Creating a Place That ‘Makes the Heart Sing’
Excerpt from Kentucky.com, posted April 18, 2010
Op-ed by Knox van Nagell, Executive Director of The Fayette Alliance
“Creating a place that ‘makes the heart sing’: summit focused participants on lexington’s assets, challenges”
Spring is here, and nature continues to remind us of the Bluegrass’ unrivaled beauty and potential. Our rolling green pastures dancing with foals, calves, and foliage; blooming trees lining our neighborhood sidewalks; and downtown streets teaming with outdoor concerts, markets, and cafes are just a few of my favorite local scenes of the season.
Indeed, we live in one of the premier destinations in the world—and the following adage squarely applies to Lexington, its citizenry, and leadership: to whom much is given, much is expected.
As Lexingtonians, we are unabashedly aware of our blessings—sensing that our beloved town is good, but could be great if only….
April 7-9, the Creative Cities Summit visited Lexington, and with it came scores of presentations on what makes cities great in today’s economic climate. We know that our recipe for success is quality of place—the key to recruiting and retaining a bright workforce. In fact, over 70 percent of workers now pick city first and job second.
Winning cities are places with strong leadership, healthy public and private sector partnerships, inclusive and transparent decision-making bodies, and planning processes that enhance beautiful natural and built environments. As a result, “creatives” feel as though they can make a difference, want to stay in the community, and fuel small, medium, and large-scale businesses—all while generating economic and cultural wealth.
During the summit, we saw countless presentations detailing other cities’ success stories. Engaging urban landscapes, interesting human-scale buildings, vibrant parks, pedestrian and bike friendly transportation networks, racially and age-diverse populations, and thriving art scenes were the order of the day. As Mayor Joe Riley of Charleston would say, they were places that “make the heart sing.”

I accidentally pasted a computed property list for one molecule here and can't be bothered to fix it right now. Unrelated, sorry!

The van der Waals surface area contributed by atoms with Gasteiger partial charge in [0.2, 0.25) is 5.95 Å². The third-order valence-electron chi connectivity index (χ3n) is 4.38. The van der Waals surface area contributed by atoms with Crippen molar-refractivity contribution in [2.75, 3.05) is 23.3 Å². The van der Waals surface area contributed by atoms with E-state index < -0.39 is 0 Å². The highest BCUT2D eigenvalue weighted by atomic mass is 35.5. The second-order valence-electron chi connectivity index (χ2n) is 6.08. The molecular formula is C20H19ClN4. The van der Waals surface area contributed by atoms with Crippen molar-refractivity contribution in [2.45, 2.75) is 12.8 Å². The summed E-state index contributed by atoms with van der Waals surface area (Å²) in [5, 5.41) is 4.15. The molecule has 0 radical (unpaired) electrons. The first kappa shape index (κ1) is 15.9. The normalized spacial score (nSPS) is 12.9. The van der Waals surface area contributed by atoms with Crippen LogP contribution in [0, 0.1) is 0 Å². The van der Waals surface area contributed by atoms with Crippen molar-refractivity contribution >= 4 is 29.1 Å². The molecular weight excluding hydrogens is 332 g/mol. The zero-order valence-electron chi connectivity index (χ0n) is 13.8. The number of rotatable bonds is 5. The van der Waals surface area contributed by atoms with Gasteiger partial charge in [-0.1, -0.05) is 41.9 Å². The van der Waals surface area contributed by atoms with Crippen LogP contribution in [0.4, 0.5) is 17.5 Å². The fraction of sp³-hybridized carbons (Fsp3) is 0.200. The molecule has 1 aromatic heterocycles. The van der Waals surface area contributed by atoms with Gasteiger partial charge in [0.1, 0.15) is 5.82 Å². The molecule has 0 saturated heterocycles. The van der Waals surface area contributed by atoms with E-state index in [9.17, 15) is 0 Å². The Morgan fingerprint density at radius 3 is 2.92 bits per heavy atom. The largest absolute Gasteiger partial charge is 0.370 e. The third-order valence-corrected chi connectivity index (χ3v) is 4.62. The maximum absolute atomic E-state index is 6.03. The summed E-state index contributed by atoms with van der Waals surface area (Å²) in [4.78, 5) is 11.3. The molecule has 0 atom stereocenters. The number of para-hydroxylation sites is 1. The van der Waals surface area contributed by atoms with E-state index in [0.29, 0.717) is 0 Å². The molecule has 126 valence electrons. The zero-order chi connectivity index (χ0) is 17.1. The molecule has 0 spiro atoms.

So what gives? Why does Lexington struggle to flourish under this proven “quality of place” approach? It seems the devil is in the details.
We congratulate ourselves on being a good city because we are making solid strides in improving our quality of life through urban revitalization, a growing local arts scene, trails, environmental programs and other community initiatives. We are not as bad off as other cities, right? Coupled with our remarkable rural landscape, our Lexington is a very attractive place to live.
Yet, this logic leads to complacency—and consequently we, along with leadership, overlook the critical details needed to achieve an unparalleled “quality of place” here in the Bluegrass.
As we learned at last month’s Gaines Center lecture, city employees in Charleston S.C. polish the corners off sidewalks to create the desired, orchestrated effect of a historic streetscape. It is this attention to detail and identity—often going the distance the last 10% of a project—that makes the difference between Charleston’s “goodness” vs. “greatness”.
Undeterred by our collective failings such as the CentrePointe development process, the Blue Grass Airport and Public library scandals, and the allowance of drive-thru CVS in our “walkable” downtown, Lexington must wake-up and learn from these sobering oversights.
We must focus on the details, and create a world-class urban environment that, according to expert economist Rebecca Ryan, brings out “creativity in each one of us.”
Indeed, our town, our farms, and our future depend on it.